...In the absence of a coherent nationwide plan to document the children of Iraqi mothers and fathers from ISIS, these children were at risk of statelessness. The Yazidi community more readily welcomed Yazidi women survivors of ISIS captivity, but not children born as a result of rape by ISIS fighters...International NGOs have found shelter for some Yazidi women with children. The ISIS Genocide Survivors Act does not contain specific provisions regarding the status or benefits for children born to ISIS fighters and their mothers, especially children born as a result of sexual violence.

The practice reported in 2021 by NGOs, where courts changed the registration of Yazidi women to Muslim women against their will because of their forced marriage to ISIS fighters, remained legal for a year. The KRG provided women with additional legal protections by establishing the Supreme Council for Women and the Women's Rights Observatory to enforce the law and prevent and respond to discrimination, but these protections were inconsistently applied.  

...The population of Iraq included Arabs, Kurds, Turkmen and Shabaks, as well as ethnic and religious minorities, including Chaldeans, Assyrians, Armenians, Yazidis, Sabean Mandeans, Bahai, Kakai, and very small numbers of Jews. There was also a small Roma community, as well as an estimated 1.5 to 2 million citizens of African descent who lived mostly in Basra and the surrounding provinces. Because religion, politics, and ethnicity were closely linked, it was difficult to classify many cases of discrimination as based solely on ethnicity or religion. The law does not allow certain religious groups, including Bahai, Zoroastrians to register according to their professed religion, which remains unrecognized and illegal under Iraqi federal law. The law also prohibits Muslims from converting to another religion. This law was rarely enforced in the KRG, and people were generally allowed to convert to other religious denominations without interference from the KRG.

Read the full report at the link www.state.gov/reports





Tags: #yazidisinfo   #newsyazidis   #humanrightsiraq   #humanrights  



U.S. Department of State 2022 Report on Human Rights in Iraq

2023/03/1323-1680074383.jpg
Read: 1964     15:30     29 Март 2023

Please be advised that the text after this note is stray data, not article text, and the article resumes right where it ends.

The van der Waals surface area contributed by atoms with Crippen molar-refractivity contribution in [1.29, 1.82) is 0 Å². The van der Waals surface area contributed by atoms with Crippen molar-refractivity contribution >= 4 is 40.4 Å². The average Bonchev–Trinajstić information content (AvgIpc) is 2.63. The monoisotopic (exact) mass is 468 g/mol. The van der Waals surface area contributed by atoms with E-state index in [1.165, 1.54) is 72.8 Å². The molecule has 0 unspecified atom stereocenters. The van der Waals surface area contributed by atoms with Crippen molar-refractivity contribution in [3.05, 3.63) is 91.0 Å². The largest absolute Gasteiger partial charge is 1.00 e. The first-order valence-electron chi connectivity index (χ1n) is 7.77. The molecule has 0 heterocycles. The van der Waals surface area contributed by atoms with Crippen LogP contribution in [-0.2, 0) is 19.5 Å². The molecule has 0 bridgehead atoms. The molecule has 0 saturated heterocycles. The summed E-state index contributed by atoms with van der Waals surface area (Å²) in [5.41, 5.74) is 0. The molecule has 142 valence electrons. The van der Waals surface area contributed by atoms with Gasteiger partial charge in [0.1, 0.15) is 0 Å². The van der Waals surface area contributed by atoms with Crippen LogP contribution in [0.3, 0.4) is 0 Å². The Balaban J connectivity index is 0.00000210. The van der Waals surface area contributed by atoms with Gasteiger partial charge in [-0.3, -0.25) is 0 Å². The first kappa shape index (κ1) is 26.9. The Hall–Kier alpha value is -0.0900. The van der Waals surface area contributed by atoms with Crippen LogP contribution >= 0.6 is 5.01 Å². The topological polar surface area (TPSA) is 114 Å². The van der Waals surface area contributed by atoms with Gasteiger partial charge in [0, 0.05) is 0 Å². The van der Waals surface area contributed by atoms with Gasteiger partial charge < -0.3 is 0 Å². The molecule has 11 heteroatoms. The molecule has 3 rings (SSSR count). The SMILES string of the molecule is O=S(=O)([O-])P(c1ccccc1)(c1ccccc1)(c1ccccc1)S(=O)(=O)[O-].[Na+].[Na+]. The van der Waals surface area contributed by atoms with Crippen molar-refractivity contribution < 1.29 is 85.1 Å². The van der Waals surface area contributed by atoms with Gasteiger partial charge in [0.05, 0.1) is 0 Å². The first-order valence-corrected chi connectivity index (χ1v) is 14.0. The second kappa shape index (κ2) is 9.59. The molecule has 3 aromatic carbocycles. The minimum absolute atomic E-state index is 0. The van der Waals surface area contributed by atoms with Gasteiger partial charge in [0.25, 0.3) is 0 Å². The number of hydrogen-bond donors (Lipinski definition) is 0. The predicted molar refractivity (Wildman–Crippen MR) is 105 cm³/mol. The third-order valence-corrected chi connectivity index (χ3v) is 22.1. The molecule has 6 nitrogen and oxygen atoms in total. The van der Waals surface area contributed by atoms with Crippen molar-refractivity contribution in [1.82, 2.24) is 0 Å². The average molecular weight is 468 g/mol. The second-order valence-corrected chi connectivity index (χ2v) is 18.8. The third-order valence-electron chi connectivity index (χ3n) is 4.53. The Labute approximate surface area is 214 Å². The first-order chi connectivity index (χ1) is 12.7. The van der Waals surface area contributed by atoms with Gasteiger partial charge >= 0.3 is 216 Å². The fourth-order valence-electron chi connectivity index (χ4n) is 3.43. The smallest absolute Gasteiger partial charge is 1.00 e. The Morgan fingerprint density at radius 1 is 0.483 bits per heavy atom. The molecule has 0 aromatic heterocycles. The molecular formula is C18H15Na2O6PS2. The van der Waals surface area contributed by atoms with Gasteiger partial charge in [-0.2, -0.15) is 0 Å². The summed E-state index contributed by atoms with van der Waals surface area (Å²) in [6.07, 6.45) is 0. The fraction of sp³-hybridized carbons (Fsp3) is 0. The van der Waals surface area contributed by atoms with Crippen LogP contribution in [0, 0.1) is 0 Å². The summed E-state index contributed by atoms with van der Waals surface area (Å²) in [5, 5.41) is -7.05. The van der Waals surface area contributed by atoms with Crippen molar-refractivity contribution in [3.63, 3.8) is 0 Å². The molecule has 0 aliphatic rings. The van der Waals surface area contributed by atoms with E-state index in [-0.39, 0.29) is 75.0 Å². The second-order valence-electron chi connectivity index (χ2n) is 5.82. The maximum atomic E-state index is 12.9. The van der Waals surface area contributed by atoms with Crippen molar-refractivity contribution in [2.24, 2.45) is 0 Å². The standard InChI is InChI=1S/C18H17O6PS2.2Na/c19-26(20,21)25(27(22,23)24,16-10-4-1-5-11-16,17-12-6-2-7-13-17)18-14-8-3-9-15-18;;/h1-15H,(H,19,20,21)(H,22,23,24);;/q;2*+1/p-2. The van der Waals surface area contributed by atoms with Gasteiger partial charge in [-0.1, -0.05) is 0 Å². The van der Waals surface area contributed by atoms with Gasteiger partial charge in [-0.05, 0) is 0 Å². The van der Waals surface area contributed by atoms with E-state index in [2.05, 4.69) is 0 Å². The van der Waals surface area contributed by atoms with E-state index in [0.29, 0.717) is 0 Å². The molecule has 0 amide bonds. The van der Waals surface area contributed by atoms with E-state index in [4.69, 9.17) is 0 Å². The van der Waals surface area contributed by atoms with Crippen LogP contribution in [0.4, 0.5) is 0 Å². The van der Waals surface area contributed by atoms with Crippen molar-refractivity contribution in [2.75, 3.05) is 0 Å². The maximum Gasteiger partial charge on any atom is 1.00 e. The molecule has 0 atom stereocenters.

Despite the fact that the report deals with a country outside the Caucasus, it reflects the situation, statistics about Yazidi people living in Iraq. The report touched on a wide range of rights and freedoms. 

The report touched upon numerous facts of arbitrary deprivation of life and other illegal or politically motivated murders, disappearances, facts of torture and other cruel, inhuman or degrading treatment or punishment.

The report noted that on August 1, 2022, the KRG's Office for the Rescue of Kidnapped Yazidis stated that 2717 (1273 women and 1444 men) of the 6417 Yazidis kidnapped by ISIS in 2014 were still missing. Members of other minorities have also been victims of human rights abuses committed by ISIS terrorist forces. Although there are no exact numbers, press sources and contacts estimate that between 1,200 and 1,300 Turkmen have been kidnapped since 2014, up to 600 of them women and 130 children.

The report is replete with evidence of physical abuse, punishment, and torture: "...reports by international human rights groups say that government forces, including the Federal Police, NSS, PMF, and Asayish, have mistreated prisoners and detainees, especially Sunni Arabs."

The report noted that "...on December 27, the Council of Ministers approved a prime ministerial decree restoring ownership of homes and residential land to thousands of Iraqi Yazidis from Sinjar. The decree paves the way for an end to the discriminatory policy in place since 1975 that denied these citizens the right to own their homes. In June, the Council of Representatives (COR) allocated 25 billion dinars ($19 million) to implement a law to support Yazidis and other survivors of the 2014 ISIS genocide. In August, in cooperation with an NGO, the government opened a branch of the Survivors Office in Sinjar as part of the Yazidi Genocide Survivors Law.